If you watched Fox News for any length of time - and I couldn't, honestly, recommend it - the impression one would get of Venezuelan president Hugo Chavez would be of a crazed, thuggish tyrant, generally out of his box on coca leaves, preaching an aggressive form of anti-Americanism. As Venezuela constitutes the third largest oil provider in the world, it perhaps behoves the powers-that-be north of the border to maintain the beadiest of eyes upon the Chavez regime. Having made attempts to humanise Fidel Castro in 2003's Comandante - a profile that sometimes seemed like a pilot for a new VH1 series, to be entitled "Behind the Beard" - Oliver Stone manages, in his new doc South of the Border, to tick off Chavez and several others more in his I-Spy Book of Latin American Leaders, taking tea (and, in some cases, the aforementioned coca leaves, a useful ally against the physical strains of high altitude) with Bolivia's Evo Morales, Argentina's Cristina Kirchner, Paraguay's Fernando Lugo, Brazil's Lula de Silva, and Ecuador's Rafael Correa.
What these leaders have in common, at first glance, is the way they've come to invert the traditional political pyramid, building towards grass-roots leaderships, rather than seeking to impose cast-iron rule from the top down; as Kirchner's hubby, the former Argentine president Nestor, phrases it, "now in South America, we have leaders who look like the people", which shouldn't be sniffed at in a region that has long been associated with dictatorships and political corruption. As Stone - one of America's savviest imagemakers - has grasped, we have entered a new age of perception politics, something equally applicable to the America of the North, where not to be with us is to be seen as to be against us (the divisiveness of shows such as Fox and Friends hardly helps), and Western leaders are prepared to overlook the flaws of those they want to get into bed with (Colombia, for example, with its terrible human rights record) but won't tolerate a democratic triumph if it doesn't represent the "right" result for their interests.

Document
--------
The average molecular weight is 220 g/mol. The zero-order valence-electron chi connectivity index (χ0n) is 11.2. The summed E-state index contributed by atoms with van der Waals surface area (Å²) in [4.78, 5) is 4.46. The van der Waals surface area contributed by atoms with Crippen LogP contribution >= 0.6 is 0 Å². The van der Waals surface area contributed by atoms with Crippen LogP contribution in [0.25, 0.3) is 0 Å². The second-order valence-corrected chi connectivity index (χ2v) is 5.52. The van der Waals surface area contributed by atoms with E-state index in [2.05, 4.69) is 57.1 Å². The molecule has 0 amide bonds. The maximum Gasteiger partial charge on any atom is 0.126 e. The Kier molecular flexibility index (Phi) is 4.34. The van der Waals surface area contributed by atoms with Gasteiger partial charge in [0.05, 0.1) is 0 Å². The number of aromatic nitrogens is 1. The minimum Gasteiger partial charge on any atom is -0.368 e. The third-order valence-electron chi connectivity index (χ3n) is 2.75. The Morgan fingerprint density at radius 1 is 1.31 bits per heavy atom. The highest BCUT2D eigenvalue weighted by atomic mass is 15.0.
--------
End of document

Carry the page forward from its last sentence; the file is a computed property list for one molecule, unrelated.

You couldn't describe Stone's line of inquiry - mixing professorial bluffness with chummy sycophancy ("I've never seen such energy!," he exclaims of Chavez) - as rigorous exactly, and this brief, 78-minute film is prone to lumping these leaders together in a popular front, rather than exploring any differences they might have between them; you could say the filmmaker's policy of cosying up to these New Bolivarians tacks closely to the established Obama line. (But then, wasn't Obama's own campaign, with its groundswell of grass-roots support looking to overcome a representative of an old, privileged regime, broadly similar to those of his Latin American counterparts?) South of the Border's optimism is nevertheless welcome at a time of ingrained political pessimism - and you even get footage of Chavez falling off a BMX. A nice £50 there for Stone from the You've Been Framed team, surely, even if the sequence does carry the implication the Venezuelan leader might have had more in common with Dubya than we thought.
South of the Border is on selected release.